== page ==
I recently posted on facebook about how I just keep food accessible to Disha and she eats when she is hungry.  Fruits, grated carrots and beetroot, dry fruits, boiled groundnuts or corn or sweet potato, our favorite vegan ice cream, vegan whole wheat cake and ragi porridge are typically there at home. At meal times various combinations of brown rice, dal, chappati, pasta, dosas, veggie and salad. For most part, she knows where, what snack is kept. The food is kept at her level, so that she need not ask us to give it to her every time.

On weekdays, we go to the park almost every evening. Mornings are typically spent riding her cycle.    At times, we end up having tender coconut or a couple of bananas during our time outside if we get hungry. At other times, when we get back home, she is hungry with a big H. Much to my (hidden) delight she helps herself to food and before I can even realize, she is munching away and asking me for water.

 Now-a-days, after her afternoon naps, she wakes up demanding mangoes or custard apple. Or a carrot will do.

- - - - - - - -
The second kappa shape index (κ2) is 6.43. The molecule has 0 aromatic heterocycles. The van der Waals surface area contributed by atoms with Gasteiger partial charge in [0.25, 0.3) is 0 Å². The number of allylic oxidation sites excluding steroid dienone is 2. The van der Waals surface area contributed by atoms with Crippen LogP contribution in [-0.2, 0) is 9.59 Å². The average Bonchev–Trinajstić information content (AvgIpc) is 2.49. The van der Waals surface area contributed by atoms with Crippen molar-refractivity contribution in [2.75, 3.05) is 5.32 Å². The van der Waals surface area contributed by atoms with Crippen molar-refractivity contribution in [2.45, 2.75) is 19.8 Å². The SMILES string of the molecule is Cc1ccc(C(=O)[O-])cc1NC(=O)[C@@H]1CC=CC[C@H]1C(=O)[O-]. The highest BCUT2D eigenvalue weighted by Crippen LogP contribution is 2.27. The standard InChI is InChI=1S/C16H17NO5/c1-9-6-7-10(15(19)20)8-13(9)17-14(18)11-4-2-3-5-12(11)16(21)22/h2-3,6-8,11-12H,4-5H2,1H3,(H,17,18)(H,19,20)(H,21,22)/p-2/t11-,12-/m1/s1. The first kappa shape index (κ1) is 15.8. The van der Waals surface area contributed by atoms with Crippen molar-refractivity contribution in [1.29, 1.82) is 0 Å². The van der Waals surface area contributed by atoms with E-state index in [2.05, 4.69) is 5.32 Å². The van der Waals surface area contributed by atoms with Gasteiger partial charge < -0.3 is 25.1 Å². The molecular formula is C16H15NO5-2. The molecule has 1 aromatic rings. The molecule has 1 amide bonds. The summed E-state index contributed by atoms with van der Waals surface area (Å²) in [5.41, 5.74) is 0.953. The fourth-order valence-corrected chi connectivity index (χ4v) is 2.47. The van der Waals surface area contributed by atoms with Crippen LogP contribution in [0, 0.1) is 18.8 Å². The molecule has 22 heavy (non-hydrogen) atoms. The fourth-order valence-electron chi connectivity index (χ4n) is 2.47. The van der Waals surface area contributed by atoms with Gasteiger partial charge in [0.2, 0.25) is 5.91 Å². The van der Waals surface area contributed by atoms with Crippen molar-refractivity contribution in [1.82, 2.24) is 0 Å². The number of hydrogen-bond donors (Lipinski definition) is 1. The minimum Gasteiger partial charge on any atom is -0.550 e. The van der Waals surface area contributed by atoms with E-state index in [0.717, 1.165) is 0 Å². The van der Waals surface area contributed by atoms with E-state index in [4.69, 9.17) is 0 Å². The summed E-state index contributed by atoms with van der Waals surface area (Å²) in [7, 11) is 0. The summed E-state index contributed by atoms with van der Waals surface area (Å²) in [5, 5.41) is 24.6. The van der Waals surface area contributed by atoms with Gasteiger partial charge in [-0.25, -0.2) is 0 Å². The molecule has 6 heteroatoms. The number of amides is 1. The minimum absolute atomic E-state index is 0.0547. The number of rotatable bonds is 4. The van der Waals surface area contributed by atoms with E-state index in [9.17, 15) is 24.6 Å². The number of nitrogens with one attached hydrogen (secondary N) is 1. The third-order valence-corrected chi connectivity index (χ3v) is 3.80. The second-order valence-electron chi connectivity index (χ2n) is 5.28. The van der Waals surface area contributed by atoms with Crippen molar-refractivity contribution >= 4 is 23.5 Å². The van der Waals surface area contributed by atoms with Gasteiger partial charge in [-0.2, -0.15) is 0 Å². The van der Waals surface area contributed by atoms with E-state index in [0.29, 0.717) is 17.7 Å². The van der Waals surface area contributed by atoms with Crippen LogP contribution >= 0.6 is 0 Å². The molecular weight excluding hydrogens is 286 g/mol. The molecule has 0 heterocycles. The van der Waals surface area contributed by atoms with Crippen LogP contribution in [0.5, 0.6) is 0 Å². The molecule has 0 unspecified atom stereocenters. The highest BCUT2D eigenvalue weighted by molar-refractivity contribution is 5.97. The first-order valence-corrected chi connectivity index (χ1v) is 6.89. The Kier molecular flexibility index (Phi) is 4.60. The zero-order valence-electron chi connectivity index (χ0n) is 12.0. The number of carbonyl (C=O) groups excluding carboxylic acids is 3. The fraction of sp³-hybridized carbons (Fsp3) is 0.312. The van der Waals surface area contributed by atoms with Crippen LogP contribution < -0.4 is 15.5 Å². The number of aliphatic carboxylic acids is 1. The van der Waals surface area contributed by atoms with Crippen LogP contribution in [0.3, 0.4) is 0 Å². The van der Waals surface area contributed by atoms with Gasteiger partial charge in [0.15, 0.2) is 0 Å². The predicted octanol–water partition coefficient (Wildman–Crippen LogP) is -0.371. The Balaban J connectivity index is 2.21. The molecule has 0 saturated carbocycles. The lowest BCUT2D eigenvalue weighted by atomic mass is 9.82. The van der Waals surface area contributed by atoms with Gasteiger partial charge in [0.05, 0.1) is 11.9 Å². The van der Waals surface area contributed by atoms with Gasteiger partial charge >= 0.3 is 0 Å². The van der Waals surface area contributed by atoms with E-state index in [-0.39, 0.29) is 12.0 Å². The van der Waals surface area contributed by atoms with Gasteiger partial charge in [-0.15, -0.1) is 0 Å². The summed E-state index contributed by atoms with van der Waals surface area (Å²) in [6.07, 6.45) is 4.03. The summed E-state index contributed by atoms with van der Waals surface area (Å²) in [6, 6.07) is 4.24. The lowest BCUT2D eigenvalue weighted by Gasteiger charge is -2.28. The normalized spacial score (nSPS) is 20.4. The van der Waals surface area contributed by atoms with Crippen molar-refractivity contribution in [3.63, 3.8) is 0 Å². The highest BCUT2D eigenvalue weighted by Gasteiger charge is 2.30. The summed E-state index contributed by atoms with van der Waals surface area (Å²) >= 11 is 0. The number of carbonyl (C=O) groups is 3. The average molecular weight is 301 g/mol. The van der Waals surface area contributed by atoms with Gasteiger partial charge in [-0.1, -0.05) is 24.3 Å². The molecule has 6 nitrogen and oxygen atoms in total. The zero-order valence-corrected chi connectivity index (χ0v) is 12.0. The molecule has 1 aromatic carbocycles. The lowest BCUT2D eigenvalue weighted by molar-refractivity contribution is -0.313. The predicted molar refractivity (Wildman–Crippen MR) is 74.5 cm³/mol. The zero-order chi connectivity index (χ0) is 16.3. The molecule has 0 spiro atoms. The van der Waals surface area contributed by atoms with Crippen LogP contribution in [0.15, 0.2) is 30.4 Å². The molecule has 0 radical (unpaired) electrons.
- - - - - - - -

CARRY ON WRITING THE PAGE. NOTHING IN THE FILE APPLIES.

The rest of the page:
Of course there are days when she isn’t very interested in food or eating. And that’s ok. Because there are many other days when she wakes in the morning ravenously hungry or is wanting food all day long, that I run out of ideas.

Then there are days when she likes to pretend that she is unable to eat by herself and wants either Karthik or me to feed her. We oblige although we tell her that we prefer if she ate on her own.

When she turned 2 years, she would wake me up at around 2:00 am on most nights saying she was hungry. Karthik and I took turns to fight our sleep, get up and give her food. And this went on for about 2 months. We were quite glad when it was over and she was happy just nursing back to sleep if she woke up. Yesterday, she got up at 2:00 am asking for water. After drinking, I tried to nurse her back to sleep. Two minutes later, she said she was hungry. I suggested that since we are all very sleepy we could just try going back to sleep and then get up in morning to have a heavy meal. Well, it did not work. She said- “Amma, when I say I am hungry, I really am. Give me a custard apple and some cake.” So I roused myself and we trudged into the kitchen, got what she wanted and sat at the dining table. A couple of minutes later, she said, “Amma you look very sleepy, you go sleep, I will eat”. That was a first and made my sleep disappear completely. But I still went into our bedroom. After 5 minutes of Disha talking to her imaginary friends and feeding them (and herself), she called out-“Amma, hand wash”. After we washed hands, she was quite content, came back to bed and was fast asleep in the next few minutes. Hugging her, I too drifted back to sleep, thinking about her free spiritedness.